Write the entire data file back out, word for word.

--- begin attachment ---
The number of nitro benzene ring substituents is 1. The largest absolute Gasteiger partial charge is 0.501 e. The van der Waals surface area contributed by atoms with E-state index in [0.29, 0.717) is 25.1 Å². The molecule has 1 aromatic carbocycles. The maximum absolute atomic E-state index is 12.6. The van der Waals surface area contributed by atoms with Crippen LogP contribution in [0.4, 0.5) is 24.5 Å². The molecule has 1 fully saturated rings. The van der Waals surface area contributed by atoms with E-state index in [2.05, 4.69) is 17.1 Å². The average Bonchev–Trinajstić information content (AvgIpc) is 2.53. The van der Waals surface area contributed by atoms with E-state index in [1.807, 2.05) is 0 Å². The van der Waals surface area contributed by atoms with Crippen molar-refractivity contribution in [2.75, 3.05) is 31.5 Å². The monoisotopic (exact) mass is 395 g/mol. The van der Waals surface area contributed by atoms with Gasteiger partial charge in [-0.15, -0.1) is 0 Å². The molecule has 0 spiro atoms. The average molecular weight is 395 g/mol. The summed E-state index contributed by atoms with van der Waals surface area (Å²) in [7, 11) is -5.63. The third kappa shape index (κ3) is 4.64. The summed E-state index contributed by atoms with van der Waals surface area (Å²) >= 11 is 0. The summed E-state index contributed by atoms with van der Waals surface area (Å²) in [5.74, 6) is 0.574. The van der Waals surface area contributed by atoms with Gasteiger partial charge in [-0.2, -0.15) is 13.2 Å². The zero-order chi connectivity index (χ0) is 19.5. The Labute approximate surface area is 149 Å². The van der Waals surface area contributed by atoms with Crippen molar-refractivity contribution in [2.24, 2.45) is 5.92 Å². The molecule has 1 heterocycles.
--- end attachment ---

The number of nitro benzene ring substituents is 1. The largest absolute Gasteiger partial charge is 0.501 e. The van der Waals surface area contributed by atoms with E-state index in [0.29, 0.717) is 25.1 Å². The molecule has 1 aromatic carbocycles. The maximum absolute atomic E-state index is 12.6. The van der Waals surface area contributed by atoms with Crippen LogP contribution in [0.4, 0.5) is 24.5 Å². The molecule has 1 fully saturated rings. The van der Waals surface area contributed by atoms with E-state index in [2.05, 4.69) is 17.1 Å². The average Bonchev–Trinajstić information content (AvgIpc) is 2.53. The van der Waals surface area contributed by atoms with E-state index in [1.807, 2.05) is 0 Å². The van der Waals surface area contributed by atoms with Crippen molar-refractivity contribution in [2.75, 3.05) is 31.5 Å². The monoisotopic (exact) mass is 395 g/mol. The van der Waals surface area contributed by atoms with Gasteiger partial charge in [-0.15, -0.1) is 0 Å². The molecule has 0 spiro atoms. The average molecular weight is 395 g/mol. The summed E-state index contributed by atoms with van der Waals surface area (Å²) in [7, 11) is -5.63. The third kappa shape index (κ3) is 4.64. The summed E-state index contributed by atoms with van der Waals surface area (Å²) >= 11 is 0. The summed E-state index contributed by atoms with van der Waals surface area (Å²) in [5.74, 6) is 0.574. The van der Waals surface area contributed by atoms with Gasteiger partial charge in [-0.2, -0.15) is 13.2 Å². The zero-order chi connectivity index (χ0) is 19.5. The Labute approximate surface area is 149 Å². The van der Waals surface area contributed by atoms with Crippen molar-refractivity contribution in [2.24, 2.45) is 5.92 Å². The molecule has 1 heterocycles.